Goodness, being post-call on the weekend certainly makes it easier to keep up with posting!  Not that I have such a treasure-trove of information to patient with MRSA endocarditis is still bacteremic despite the addition of ceftaroline to his daptomycin, but I doubt anybody wants to read about that.  Despite the fact that endocarditis may be my favorite infection.  Also I have a very frustrating ethical issue right now as a gentleman we admitted last night who at basline is not alert or responsive and is unlikely to improve is being pumped full of antibiotics and getting a new PEG tube.  I understand that he is young, and that this must be incredibly hard for his son.  But I don't see aggressive treatment benefitting either the patient or his family.  Fortunately, we have a wonderful palliative care team, and everyone will meet tomorrow to determine the goals of care.  (Except me -- I have day off #3!)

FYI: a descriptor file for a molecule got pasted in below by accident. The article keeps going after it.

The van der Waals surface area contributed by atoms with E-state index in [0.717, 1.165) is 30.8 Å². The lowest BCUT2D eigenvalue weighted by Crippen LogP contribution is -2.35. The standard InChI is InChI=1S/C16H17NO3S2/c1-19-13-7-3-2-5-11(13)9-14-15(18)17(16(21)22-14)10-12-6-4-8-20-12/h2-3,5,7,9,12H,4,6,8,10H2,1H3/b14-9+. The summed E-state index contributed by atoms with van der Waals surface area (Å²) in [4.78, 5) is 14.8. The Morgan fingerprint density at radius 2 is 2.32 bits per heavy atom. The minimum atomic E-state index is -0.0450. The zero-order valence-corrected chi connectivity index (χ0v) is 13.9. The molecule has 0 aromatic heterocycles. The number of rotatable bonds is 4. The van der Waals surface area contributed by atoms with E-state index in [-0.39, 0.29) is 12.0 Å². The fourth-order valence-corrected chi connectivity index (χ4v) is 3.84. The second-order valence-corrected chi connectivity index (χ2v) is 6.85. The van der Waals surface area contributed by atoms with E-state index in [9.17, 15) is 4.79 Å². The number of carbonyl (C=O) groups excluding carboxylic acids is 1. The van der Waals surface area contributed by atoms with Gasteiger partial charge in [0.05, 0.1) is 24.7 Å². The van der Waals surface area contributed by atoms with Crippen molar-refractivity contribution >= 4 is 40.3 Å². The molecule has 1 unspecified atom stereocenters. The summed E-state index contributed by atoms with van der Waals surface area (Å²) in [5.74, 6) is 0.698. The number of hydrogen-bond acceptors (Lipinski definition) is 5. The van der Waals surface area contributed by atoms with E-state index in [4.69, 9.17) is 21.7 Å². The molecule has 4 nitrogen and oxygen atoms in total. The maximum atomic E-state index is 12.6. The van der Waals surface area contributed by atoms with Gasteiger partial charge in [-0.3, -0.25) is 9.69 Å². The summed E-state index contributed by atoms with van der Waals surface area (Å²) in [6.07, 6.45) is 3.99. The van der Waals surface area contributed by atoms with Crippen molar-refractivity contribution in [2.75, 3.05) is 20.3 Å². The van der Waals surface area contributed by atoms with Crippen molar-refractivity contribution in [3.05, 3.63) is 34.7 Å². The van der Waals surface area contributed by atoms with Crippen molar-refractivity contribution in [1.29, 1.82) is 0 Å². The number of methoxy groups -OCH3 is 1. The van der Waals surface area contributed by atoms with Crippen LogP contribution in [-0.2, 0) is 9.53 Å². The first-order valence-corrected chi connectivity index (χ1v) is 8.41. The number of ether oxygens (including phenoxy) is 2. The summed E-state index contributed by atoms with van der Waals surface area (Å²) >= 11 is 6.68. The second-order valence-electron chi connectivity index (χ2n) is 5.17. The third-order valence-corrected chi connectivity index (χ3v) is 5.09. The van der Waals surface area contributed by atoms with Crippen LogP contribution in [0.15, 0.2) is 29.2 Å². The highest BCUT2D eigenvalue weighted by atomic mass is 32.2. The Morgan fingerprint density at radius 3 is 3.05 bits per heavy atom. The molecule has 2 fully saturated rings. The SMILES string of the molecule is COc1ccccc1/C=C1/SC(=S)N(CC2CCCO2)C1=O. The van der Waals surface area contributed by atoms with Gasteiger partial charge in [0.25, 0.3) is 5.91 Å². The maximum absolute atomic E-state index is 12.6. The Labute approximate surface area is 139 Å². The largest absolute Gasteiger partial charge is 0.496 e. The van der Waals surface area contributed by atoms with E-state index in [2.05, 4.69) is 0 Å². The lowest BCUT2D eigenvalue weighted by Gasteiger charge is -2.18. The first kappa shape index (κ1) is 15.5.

Meanwhile, I struggle to keep up with my friends.  One of my best friends is on night float in another city, so we struggle to find a suitable time for conversations.  Another is a teacher and I have so little to talk about these days except residency that I don't know how to talk to normal people.  Even Husband -- I try to spare him my recitation by calling Mama on the way home and processing my day before I get home.  I've never had such a need to talk about my day at the hospital before residency.  True, I sometimes carpooled with my parents during my rotations, and obviously we discussed our day on the way home; but now I just feel like I need to get it out and to process it.  I did feel like this back in February when I was working in the ICU.  I will be there again in two months, and I'm dreading it.  I nearly cried every day.  Yes, death is part of the cycle of life, but sometimes it takes people so young and it's so sad!